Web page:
Exercise, TNFi Provide Differential Benefits for Cardiovascular Health in Rheumatoid Arthritis

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Tumor necrosis factor inhibitors and exercise provide different beneficial effects on cardiovascular health in patients with rheumatoid arthritis.

Tumor necrosis factor (TNF) inhibitors and exercise provide different beneficial effects on cardiovascular health and may provide the best protection against increased risk for cardiovascular disease (CVD) in patients with rheumatoid arthritis (RA), according to a study published in Rheumatology International.  

Researchers examined the effects of TNF inhibitor therapy and exercise on CVD risk in patients with RA (n=43). Twenty-three patients (65% women; mean age, 54 years) initiated and completed 3 months of anti-TNF therapy, and 20 (70% women; mean age, 50 years) completed 3 months of an exercise intervention. Assessments for disease activity markers, vascular function, and CVD risk were conducted at baseline and after 3 months of treatment/intervention.

Both anti-TNF therapy and exercise improved patient fatigue and functional ability. Exercise-induced improvements in vascular function and reduced the overall risk for CVD (Framingham risk score, 5.50 at baseline and 4.05  at 3 months; =.049), but these same improvements were not seen with anti-TNF therapy.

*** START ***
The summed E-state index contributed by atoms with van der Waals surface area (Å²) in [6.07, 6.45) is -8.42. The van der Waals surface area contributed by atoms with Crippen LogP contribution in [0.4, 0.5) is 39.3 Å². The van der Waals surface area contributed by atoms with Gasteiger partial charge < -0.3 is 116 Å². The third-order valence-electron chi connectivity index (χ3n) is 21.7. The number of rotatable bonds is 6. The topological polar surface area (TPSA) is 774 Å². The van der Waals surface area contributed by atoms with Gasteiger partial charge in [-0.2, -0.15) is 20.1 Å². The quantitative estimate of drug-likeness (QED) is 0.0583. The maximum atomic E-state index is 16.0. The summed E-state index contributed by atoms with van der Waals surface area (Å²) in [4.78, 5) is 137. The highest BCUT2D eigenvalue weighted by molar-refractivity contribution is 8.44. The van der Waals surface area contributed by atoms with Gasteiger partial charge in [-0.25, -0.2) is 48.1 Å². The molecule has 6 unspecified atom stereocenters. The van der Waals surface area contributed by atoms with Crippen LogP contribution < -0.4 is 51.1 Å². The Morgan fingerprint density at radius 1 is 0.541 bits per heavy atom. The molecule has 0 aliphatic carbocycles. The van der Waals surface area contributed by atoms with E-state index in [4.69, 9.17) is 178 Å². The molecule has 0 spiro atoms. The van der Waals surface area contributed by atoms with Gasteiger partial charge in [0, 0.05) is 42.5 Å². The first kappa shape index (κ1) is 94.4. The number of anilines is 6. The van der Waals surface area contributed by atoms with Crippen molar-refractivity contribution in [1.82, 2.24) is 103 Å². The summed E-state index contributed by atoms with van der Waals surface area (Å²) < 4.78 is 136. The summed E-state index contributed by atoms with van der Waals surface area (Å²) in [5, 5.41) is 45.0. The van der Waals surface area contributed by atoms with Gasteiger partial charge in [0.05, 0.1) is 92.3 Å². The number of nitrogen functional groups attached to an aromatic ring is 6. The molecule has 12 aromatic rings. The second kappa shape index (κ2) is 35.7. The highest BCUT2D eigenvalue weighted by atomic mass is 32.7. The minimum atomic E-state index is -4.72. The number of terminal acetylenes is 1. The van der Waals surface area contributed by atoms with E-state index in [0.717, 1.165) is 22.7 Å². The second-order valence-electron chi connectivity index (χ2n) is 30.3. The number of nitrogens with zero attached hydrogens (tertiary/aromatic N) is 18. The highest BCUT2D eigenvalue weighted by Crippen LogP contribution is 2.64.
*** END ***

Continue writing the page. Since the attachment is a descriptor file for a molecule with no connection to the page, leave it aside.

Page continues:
Anti-TNF therapy was more successful than exercise at improving functional ability, pain, inflammation, and disease activity. Although most individual disease-related risk factors did improve with exercise, the only statistically significant improvements were seen in fatigue and functional ability (from 22.31 at baseline to 15.54 at 3 months for fatigue as assessed by the multidimensional assessment of fatigue, and from 1.41 to 1.27 for functional ability as assessed by the Stanford Health Assessment Questionnaire; =.071 and =.021, respectively).

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Study investigators conclude that as 2 of the most common obstacles to exercise cited by patients with RA are fatigue and functional ability, education about the benefits of exercise and support to overcome these obstacles will be needed to encourage this self-management strategy for reducing CVD risk. Furthermore, given the differing benefits of each approach, “the combination of exercise and anti-TNF treatment might provide the best protection for CVD in RA.”

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Veldhuijzen van Zanten JJCS, Sandoo A, Metsios GS, Stavropoulos-Kalinoglou A, Ntoumanis N, Kitas GD. Comparison of the effects of exercise and anti-TNF treatment on cardiovascular health in rheumatoid arthritis: results from two controlled trials [published online November 12, 2018]. Rheumatol Int. doi: 10.1007/s00296-018-4183-1